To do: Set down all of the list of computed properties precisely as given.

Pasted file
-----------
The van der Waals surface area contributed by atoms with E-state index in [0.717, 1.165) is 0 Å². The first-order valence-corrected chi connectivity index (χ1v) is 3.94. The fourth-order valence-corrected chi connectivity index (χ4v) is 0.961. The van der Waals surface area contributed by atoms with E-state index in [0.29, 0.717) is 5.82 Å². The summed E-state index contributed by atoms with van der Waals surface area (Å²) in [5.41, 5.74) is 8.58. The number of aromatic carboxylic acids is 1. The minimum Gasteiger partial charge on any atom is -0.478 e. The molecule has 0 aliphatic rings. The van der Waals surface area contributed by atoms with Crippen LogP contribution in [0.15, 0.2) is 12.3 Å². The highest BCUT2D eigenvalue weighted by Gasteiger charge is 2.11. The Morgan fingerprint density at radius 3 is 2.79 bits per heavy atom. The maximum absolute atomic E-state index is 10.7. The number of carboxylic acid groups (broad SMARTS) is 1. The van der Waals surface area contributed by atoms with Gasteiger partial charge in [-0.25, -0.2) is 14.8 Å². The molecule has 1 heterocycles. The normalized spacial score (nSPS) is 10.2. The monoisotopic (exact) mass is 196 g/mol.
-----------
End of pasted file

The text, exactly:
The van der Waals surface area contributed by atoms with E-state index in [0.717, 1.165) is 0 Å². The first-order valence-corrected chi connectivity index (χ1v) is 3.94. The fourth-order valence-corrected chi connectivity index (χ4v) is 0.961. The van der Waals surface area contributed by atoms with E-state index in [0.29, 0.717) is 5.82 Å². The summed E-state index contributed by atoms with van der Waals surface area (Å²) in [5.41, 5.74) is 8.58. The number of aromatic carboxylic acids is 1. The minimum Gasteiger partial charge on any atom is -0.478 e. The molecule has 0 aliphatic rings. The van der Waals surface area contributed by atoms with Crippen LogP contribution in [0.15, 0.2) is 12.3 Å². The highest BCUT2D eigenvalue weighted by Gasteiger charge is 2.11. The Morgan fingerprint density at radius 3 is 2.79 bits per heavy atom. The maximum absolute atomic E-state index is 10.7. The number of carboxylic acid groups (broad SMARTS) is 1. The van der Waals surface area contributed by atoms with Gasteiger partial charge in [-0.25, -0.2) is 14.8 Å². The molecule has 1 heterocycles. The normalized spacial score (nSPS) is 10.2. The monoisotopic (exact) mass is 196 g/mol.